Create and maintain a reef tank. Here’s our quick guide on a successful reef aquarium:
Calcium is the building block for coral skeletons. The skeletons are made of calcium carbonate, which is supplied through the water column. Levels should be at 420 ppm. Coral growth will be limited if levels are below 360 ppm. Calcification will not increase at higher calcium levels, but can cause calcium to precipitate. Calcium is best added as limewater aka kalkwasser.
Alkalinity is of equal importance as calcium because it is composed largely of calcium carbonate. Both, calcium and calcium carbonate, are used for calcification (coral growth). Alkalinity levels should be above 7 dKH. The rate of calcification increases with a higher alkalinity.
Both, calcium and calcium carbonate, can precipitate and usually become dominantly visible on heaters.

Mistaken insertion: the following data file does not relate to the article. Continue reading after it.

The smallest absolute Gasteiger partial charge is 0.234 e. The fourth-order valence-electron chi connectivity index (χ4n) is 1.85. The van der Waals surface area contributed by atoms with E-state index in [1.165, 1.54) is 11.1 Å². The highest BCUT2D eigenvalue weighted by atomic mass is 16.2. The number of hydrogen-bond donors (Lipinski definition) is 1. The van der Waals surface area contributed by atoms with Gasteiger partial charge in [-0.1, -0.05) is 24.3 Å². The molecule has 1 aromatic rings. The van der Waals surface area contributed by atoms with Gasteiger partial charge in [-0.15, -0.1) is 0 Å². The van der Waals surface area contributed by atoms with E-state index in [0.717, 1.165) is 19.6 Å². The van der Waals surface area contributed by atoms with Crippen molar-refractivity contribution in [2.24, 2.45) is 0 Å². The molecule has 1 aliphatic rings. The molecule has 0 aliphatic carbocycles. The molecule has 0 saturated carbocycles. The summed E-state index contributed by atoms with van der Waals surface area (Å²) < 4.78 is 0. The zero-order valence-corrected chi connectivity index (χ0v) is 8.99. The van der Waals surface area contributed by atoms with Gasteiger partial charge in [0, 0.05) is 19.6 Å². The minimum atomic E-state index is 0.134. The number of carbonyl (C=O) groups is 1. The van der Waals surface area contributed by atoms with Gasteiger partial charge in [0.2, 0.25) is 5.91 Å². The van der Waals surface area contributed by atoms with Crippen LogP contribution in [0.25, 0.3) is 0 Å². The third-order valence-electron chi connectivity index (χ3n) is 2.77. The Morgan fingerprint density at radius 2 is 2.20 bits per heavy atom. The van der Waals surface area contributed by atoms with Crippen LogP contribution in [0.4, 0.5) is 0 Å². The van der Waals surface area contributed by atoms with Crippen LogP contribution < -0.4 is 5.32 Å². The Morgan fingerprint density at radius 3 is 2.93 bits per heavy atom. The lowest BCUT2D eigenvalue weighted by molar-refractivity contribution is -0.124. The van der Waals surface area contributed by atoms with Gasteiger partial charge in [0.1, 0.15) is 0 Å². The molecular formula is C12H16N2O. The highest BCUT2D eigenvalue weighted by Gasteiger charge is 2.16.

The pH level should be adjusted to the needs of the species inhabiting the reef. Calcification slows in low pH conditions. pH should not be higher then 8.0, as higher pH can result in calcium precipitation and therefore lower calcium and calcium carbonate levels.
Magnesium 1300 ppm (+/- 50)
Magnesium inhibits the precipitation of calcium and calcium carbonate, both of which are in a supersaturated state in a reef. Magnesium could be low or rapidly depleted if calcium precipitation is visible; or if calcium, calcium carbonate, and pH levels are hard to maintain.
The temperature influences the solubility of oxygen and carbon dioxide. It also affects the metabolic rate of fish. The temperature should be kept at around 80 degrees.
Other valuesSalinity is ideally kept at about 1.026.
Phosphate, nitrate, dissolved organics, ammonia, and nitrites should be kept at very low to undetectable levels.